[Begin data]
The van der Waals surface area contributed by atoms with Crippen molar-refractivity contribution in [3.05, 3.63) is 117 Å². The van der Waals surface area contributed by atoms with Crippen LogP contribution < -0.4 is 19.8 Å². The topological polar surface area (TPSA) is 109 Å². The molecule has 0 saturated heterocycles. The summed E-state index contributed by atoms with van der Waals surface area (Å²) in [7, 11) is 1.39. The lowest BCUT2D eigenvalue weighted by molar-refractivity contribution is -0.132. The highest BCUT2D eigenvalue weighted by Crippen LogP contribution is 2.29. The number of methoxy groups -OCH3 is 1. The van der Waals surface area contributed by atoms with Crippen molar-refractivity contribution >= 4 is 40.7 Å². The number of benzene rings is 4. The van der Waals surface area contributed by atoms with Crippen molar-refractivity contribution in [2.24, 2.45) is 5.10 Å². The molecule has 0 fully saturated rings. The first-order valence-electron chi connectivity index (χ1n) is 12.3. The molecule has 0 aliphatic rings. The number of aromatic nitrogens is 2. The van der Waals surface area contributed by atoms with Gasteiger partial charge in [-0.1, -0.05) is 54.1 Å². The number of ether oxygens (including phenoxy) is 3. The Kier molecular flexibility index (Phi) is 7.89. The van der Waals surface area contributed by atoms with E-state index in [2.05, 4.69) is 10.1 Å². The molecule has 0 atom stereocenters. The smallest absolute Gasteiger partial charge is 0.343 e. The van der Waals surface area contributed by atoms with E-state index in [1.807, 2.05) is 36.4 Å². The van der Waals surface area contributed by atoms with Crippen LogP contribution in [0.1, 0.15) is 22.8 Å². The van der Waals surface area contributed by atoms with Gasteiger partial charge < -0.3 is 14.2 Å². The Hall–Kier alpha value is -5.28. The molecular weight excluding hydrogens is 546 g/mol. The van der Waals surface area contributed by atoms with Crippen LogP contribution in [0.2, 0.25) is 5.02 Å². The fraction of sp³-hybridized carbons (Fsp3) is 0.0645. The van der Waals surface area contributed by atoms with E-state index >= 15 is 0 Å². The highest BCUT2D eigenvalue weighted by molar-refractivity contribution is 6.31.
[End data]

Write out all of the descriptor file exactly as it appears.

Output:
The van der Waals surface area contributed by atoms with Crippen molar-refractivity contribution in [3.05, 3.63) is 117 Å². The van der Waals surface area contributed by atoms with Crippen LogP contribution < -0.4 is 19.8 Å². The topological polar surface area (TPSA) is 109 Å². The molecule has 0 saturated heterocycles. The summed E-state index contributed by atoms with van der Waals surface area (Å²) in [7, 11) is 1.39. The lowest BCUT2D eigenvalue weighted by molar-refractivity contribution is -0.132. The highest BCUT2D eigenvalue weighted by Crippen LogP contribution is 2.29. The number of methoxy groups -OCH3 is 1. The van der Waals surface area contributed by atoms with Crippen molar-refractivity contribution >= 4 is 40.7 Å². The number of benzene rings is 4. The van der Waals surface area contributed by atoms with Crippen molar-refractivity contribution in [2.24, 2.45) is 5.10 Å². The molecule has 0 fully saturated rings. The first-order valence-electron chi connectivity index (χ1n) is 12.3. The molecule has 0 aliphatic rings. The number of aromatic nitrogens is 2. The van der Waals surface area contributed by atoms with Gasteiger partial charge in [-0.1, -0.05) is 54.1 Å². The number of ether oxygens (including phenoxy) is 3. The Kier molecular flexibility index (Phi) is 7.89. The van der Waals surface area contributed by atoms with E-state index in [2.05, 4.69) is 10.1 Å². The molecule has 0 atom stereocenters. The smallest absolute Gasteiger partial charge is 0.343 e. The van der Waals surface area contributed by atoms with E-state index in [1.807, 2.05) is 36.4 Å². The van der Waals surface area contributed by atoms with Crippen LogP contribution in [0.1, 0.15) is 22.8 Å². The van der Waals surface area contributed by atoms with Gasteiger partial charge < -0.3 is 14.2 Å². The Hall–Kier alpha value is -5.28. The molecular weight excluding hydrogens is 546 g/mol. The van der Waals surface area contributed by atoms with Crippen LogP contribution in [0.2, 0.25) is 5.02 Å². The fraction of sp³-hybridized carbons (Fsp3) is 0.0645. The van der Waals surface area contributed by atoms with E-state index >= 15 is 0 Å². The highest BCUT2D eigenvalue weighted by molar-refractivity contribution is 6.31.